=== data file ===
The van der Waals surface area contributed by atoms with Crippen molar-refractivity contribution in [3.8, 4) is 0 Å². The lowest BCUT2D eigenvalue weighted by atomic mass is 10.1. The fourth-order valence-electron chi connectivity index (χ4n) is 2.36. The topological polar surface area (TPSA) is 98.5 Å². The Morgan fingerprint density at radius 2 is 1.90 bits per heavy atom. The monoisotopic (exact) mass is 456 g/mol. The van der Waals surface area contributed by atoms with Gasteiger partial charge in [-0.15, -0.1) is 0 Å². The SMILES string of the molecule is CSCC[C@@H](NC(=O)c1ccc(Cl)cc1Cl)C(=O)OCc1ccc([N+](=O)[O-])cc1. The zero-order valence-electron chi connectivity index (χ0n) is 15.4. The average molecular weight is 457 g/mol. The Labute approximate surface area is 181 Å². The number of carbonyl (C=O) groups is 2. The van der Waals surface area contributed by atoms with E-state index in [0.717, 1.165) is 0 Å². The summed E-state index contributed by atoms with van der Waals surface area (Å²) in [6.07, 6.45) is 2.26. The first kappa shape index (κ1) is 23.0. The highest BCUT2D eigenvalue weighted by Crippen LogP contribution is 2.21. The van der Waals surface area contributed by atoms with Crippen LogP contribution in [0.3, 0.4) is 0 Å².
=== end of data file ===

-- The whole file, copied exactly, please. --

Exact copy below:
The van der Waals surface area contributed by atoms with Crippen molar-refractivity contribution in [3.8, 4) is 0 Å². The lowest BCUT2D eigenvalue weighted by atomic mass is 10.1. The fourth-order valence-electron chi connectivity index (χ4n) is 2.36. The topological polar surface area (TPSA) is 98.5 Å². The Morgan fingerprint density at radius 2 is 1.90 bits per heavy atom. The monoisotopic (exact) mass is 456 g/mol. The van der Waals surface area contributed by atoms with Gasteiger partial charge in [-0.15, -0.1) is 0 Å². The SMILES string of the molecule is CSCC[C@@H](NC(=O)c1ccc(Cl)cc1Cl)C(=O)OCc1ccc([N+](=O)[O-])cc1. The zero-order valence-electron chi connectivity index (χ0n) is 15.4. The average molecular weight is 457 g/mol. The Labute approximate surface area is 181 Å². The number of carbonyl (C=O) groups is 2. The van der Waals surface area contributed by atoms with E-state index in [0.717, 1.165) is 0 Å². The summed E-state index contributed by atoms with van der Waals surface area (Å²) in [6.07, 6.45) is 2.26. The first kappa shape index (κ1) is 23.0. The highest BCUT2D eigenvalue weighted by Crippen LogP contribution is 2.21. The van der Waals surface area contributed by atoms with Crippen LogP contribution in [0.3, 0.4) is 0 Å².